Agricultural and Biosystems Engineering Publications

Document Type

Article

Publication Date

2008

Journal or Book Title

Agroforestry Systems

Volume

75

Issue

1

First Page

17

Last Page

25

Research Focus Area(s)

Land and Water Resources Engineering

DOI

10.1007/s10457-008-9134-5

Abstract

Agroforestry buffers in riparian zones can improve stream water quality, provided they intercept and remove contaminants from surface runoff and/or shallow groundwater. Soils, topography, surficial geology, and hydrology determine the capability of forest buffers to intercept and treat these flows. This paper describes two landscape analysis techniques for identifying and mapping locations where agroforestry buffers can effectively improve water quality. One technique employs soil survey information to rank soil map units for how effectively a buffer, when sited on them, would trap sediment from adjacent cropped fields. Results allow soil map units to be compared for relative effectiveness of buffers for improving water quality and, thereby, to prioritize locations for buffer establishment. A second technique uses topographic and streamflow information to help identify locations where buffers are most likely to intercept water moving towards streams. For example, the topographic wetness index, an indicator of potential soil saturation on given terrain, identifies where buffers can readily intercept surface runoff and/or shallow groundwater flows. Maps based on this index can be useful for site-specific buffer placement at farm and small-watershed scales. A case study utilizing this technique shows that riparian forests likely have the greatest potential to improve water quality along first-order streams, rather than larger streams. The two methods are complementary and could be combined, pending the outcome of future research. Both approaches also use data that are publicly available in the US. The information can guide projects and programs at scales ranging from farm-scale planning to regional policy implementation.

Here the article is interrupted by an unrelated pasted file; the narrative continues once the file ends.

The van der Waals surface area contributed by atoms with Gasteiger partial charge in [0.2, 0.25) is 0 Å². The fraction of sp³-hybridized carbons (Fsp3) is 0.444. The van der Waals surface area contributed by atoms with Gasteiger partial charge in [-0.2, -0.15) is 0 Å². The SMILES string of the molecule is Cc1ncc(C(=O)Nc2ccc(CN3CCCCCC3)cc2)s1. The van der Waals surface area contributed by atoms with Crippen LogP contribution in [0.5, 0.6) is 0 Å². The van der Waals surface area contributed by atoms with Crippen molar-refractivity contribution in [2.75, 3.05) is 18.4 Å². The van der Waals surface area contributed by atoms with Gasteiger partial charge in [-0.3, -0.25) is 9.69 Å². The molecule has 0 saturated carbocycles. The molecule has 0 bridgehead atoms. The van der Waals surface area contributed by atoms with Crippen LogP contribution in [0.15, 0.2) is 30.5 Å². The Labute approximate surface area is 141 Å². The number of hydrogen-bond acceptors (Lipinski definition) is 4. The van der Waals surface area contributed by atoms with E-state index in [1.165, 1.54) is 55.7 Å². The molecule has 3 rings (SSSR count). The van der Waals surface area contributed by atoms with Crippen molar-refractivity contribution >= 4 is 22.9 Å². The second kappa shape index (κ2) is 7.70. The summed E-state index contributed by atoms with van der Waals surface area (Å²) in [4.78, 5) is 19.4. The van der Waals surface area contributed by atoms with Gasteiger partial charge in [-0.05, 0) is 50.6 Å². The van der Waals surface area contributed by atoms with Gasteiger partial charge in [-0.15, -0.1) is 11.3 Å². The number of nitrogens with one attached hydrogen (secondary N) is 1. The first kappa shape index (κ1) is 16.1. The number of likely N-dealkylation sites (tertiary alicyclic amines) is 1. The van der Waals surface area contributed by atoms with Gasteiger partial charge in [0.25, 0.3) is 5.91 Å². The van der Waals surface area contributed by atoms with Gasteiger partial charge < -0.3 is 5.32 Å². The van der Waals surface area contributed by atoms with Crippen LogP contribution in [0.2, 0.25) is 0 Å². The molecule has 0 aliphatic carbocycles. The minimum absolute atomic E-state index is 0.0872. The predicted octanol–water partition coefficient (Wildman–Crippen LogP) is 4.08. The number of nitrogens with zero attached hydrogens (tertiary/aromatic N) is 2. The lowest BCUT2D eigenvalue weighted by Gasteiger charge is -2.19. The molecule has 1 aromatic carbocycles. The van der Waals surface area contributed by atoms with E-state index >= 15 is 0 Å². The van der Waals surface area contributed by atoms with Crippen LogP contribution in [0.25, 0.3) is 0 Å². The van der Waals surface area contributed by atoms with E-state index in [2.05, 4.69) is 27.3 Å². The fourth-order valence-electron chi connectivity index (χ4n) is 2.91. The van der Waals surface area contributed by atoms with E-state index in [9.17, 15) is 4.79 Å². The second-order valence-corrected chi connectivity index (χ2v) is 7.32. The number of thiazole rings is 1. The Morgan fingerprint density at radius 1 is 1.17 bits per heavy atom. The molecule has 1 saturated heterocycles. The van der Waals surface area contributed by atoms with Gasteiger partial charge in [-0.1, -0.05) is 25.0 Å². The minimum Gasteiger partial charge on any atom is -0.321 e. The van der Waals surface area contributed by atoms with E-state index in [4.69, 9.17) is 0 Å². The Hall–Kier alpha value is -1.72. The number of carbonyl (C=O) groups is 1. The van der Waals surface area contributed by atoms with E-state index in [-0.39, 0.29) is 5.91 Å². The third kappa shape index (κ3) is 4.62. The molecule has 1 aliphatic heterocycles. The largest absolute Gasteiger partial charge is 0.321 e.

Comments

This article is from Agroforestry Systems 75, no. 1 (2009): 17–25, doi:10.1007/s10457-008-9134-5.

Rights

Works produced by employees of the U.S. Government as part of their official duties are not copyrighted within the U.S. The content of this document is not copyrighted.

Language

en

Date Available

March 14, 2013

File Format

application/pdf

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